There was an ancient Chinese thinker named Xunzi who developed such a theory of human social evolution (although his version envisioned the initial structures of the social environment as being devised by a small number of sages who gained political power). His basic notion was that humans are distinct as a species primarily in their ability to formalize norms of behavior and inscribe their surroundings in ways that create a dynamic of constantly evolving cultural, technological, and economic institutions. "The human mind molds things not of its species to nurture its species," the term for 'nurturance' implying dynamic growth, not simply static sustenance. (Sorry for the intrusion of this theme, it just seemed such a neat parallel with the 'feedback loop' model.)

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'The evolution and prehistory of Homo sapiens and its ancestors seems to weakly point against the “single discrete origin point for human intelligence” hypothesis.'

That must be the understatement of the entire article! Human uniqueness lies in the invention and use of complex tools, which depends on an integrated interplay of brain, hands (i.e. bipedalism), vocalisation (language) and socialisation. Clearly, this requires biological and cultural co-evolution, with a positive feedback loop creating a rapidly accelerating "upward spiral" (over perhaps hundreds of millennia, but still only a blink in geological time). Imagine the genetic mutations underlying all the necessary CNS re-wiring, and subtle distal anatomical changes!

Tool-making requires a concept of problem and solution, of before and after, of distant pasts and futures, of purposes and goals, i.e. teleologism -- and this underlies religious belief, an inevitable feature of all known human societies. If the rest of the world is here for our use and benefit, then we must also be here for someone else's purposes: QED. (I don't happen to believe that, but I can fully understand why many other people might.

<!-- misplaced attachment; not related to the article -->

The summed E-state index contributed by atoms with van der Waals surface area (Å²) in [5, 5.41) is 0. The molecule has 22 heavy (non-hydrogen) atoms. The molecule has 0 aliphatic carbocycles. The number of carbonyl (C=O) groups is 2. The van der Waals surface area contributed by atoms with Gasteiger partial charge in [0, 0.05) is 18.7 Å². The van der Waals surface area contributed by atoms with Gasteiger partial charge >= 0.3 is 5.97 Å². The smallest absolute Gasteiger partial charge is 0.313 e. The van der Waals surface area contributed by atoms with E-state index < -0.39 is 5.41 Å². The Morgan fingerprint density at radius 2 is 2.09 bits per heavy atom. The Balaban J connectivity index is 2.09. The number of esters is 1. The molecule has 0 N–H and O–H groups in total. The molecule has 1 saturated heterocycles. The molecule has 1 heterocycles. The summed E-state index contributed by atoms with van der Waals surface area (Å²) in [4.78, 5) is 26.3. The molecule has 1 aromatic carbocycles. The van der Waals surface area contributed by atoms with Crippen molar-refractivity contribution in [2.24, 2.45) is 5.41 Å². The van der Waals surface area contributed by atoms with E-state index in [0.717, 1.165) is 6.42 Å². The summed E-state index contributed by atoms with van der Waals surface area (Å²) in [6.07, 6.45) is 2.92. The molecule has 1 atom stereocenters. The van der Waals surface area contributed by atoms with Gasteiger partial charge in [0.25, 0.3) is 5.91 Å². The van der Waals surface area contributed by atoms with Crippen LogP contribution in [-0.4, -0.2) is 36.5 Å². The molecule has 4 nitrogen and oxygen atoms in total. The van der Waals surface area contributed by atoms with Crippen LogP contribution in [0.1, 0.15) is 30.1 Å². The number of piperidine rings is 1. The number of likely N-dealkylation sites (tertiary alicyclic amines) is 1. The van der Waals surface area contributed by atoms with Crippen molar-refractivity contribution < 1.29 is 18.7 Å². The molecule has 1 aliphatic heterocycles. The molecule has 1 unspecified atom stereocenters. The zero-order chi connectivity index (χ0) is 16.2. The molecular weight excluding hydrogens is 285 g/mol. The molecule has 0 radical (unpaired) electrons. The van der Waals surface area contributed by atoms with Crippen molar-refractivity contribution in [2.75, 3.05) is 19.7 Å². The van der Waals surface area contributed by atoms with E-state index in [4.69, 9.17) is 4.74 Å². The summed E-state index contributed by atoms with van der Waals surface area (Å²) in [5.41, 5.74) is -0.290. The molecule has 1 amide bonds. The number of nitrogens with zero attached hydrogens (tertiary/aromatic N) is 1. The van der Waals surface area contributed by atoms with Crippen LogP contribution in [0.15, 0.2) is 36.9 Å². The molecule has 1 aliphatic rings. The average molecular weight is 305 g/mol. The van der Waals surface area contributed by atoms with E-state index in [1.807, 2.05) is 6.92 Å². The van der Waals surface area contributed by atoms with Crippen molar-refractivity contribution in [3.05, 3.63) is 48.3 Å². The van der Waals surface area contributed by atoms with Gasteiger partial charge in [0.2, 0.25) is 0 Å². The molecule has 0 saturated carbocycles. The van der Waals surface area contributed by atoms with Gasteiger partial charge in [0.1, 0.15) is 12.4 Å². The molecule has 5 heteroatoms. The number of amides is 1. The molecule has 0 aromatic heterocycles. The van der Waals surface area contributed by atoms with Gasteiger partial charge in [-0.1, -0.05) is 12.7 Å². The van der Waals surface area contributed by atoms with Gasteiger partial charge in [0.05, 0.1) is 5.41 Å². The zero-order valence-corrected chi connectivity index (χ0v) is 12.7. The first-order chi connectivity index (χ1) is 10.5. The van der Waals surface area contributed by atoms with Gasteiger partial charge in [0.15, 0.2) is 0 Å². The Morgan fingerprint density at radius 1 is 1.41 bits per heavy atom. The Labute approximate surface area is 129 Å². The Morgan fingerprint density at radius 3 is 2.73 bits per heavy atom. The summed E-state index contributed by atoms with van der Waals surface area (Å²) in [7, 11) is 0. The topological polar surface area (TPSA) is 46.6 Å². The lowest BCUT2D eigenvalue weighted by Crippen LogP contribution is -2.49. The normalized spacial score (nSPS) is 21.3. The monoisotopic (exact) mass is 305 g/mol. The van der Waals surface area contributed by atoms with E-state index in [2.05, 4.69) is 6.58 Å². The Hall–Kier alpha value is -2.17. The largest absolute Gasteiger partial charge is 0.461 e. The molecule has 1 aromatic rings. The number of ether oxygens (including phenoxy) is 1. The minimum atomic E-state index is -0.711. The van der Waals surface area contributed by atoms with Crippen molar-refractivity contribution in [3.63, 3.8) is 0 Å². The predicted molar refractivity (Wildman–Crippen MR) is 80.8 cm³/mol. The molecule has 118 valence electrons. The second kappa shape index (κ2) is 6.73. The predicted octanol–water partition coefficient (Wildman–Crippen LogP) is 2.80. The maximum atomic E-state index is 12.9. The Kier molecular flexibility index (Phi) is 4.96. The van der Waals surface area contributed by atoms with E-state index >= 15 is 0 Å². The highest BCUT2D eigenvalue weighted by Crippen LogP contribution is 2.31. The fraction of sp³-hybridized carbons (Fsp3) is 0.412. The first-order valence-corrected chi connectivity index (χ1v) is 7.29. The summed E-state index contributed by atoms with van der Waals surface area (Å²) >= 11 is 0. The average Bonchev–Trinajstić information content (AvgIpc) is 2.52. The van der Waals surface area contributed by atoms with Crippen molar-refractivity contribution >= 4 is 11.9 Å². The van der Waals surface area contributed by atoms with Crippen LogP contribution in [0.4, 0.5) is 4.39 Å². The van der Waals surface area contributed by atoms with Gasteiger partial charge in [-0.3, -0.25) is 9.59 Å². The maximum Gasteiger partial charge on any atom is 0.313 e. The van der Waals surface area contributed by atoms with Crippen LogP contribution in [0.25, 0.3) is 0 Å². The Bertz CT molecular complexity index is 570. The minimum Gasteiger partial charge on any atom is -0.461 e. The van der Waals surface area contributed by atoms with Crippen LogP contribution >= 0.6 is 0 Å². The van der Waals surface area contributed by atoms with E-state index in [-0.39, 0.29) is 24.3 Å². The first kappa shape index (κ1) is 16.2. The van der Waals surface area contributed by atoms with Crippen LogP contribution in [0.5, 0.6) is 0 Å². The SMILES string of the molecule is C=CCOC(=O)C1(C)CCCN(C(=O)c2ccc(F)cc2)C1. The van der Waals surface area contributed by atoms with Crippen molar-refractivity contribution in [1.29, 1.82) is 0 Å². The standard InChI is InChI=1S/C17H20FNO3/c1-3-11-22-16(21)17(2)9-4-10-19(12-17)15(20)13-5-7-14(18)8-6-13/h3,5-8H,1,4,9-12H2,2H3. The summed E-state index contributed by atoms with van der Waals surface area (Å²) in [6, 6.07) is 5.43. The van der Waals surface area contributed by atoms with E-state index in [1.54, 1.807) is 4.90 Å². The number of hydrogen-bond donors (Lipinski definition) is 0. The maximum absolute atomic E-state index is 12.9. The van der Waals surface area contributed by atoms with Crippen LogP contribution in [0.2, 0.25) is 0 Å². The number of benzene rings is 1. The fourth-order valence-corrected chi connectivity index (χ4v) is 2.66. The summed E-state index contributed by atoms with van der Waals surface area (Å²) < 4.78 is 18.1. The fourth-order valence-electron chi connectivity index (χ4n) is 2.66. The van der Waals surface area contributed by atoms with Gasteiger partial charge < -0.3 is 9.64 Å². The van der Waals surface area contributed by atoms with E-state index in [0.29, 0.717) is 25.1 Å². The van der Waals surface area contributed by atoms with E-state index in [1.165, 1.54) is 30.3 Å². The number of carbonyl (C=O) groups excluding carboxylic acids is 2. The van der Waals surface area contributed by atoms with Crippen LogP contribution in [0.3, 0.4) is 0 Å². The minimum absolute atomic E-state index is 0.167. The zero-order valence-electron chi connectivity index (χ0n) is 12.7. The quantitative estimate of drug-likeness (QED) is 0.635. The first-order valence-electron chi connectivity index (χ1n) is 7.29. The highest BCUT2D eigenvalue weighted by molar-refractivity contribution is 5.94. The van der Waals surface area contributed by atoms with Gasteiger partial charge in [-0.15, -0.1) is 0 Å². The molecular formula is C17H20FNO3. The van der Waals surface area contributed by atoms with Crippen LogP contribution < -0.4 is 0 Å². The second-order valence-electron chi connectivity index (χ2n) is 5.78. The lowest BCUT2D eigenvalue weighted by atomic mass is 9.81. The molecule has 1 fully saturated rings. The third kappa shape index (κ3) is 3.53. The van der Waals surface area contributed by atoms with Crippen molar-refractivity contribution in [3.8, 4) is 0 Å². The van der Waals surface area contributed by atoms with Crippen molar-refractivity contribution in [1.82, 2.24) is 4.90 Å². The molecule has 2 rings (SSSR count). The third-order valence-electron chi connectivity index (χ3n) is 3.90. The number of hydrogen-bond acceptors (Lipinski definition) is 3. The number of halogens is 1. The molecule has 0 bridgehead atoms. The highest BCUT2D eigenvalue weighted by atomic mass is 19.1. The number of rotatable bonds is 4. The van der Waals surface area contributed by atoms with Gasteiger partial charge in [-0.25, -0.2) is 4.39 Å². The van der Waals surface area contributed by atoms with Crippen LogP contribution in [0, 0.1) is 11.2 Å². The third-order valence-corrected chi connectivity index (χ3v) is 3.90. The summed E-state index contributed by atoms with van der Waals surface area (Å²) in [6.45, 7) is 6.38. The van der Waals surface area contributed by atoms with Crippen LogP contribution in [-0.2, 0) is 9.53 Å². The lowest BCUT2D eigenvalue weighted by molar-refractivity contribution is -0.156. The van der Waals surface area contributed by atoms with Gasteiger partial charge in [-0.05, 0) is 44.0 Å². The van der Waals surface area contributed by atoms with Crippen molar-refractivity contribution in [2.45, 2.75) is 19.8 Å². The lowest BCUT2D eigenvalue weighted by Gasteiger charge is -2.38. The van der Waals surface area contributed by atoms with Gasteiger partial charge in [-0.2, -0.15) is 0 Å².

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My knowledge of human history pre-civilisation is very sparse but I see development like this:

1. Hominids start using tools. ~1 million years ago

2. Homo Sapiens start using much more sophisticated tools. ~100,000 years ago

3. Agriculture. ~10,000 years ago

4. Philosophy. ~2,500 years ago

5. Industrialisation. ~250 years ago

For these last three "great leaps forward" there was no significant change in humans genetically and yet there were huge gaps in time between them. It probably just takes a long time to consolidate past gains, then wait for the right conditions, before a new spark is struck.

The last significant genetic change likely happened between steps 1 and 2. I imagine looking at knapping provides the key, why did it take so long for improvements there (100 generations of knapping the exact same way?).

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Thought capabilities were provided by space aliens, deciding to accelerate complexity of life to see how long it would take for the constructs to self-destruct.

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Surely the development of complex speech must be an important factor. This enables cooperative action, social history, teaching of skills etc.. Thiswould have been a great evolutionary advantage.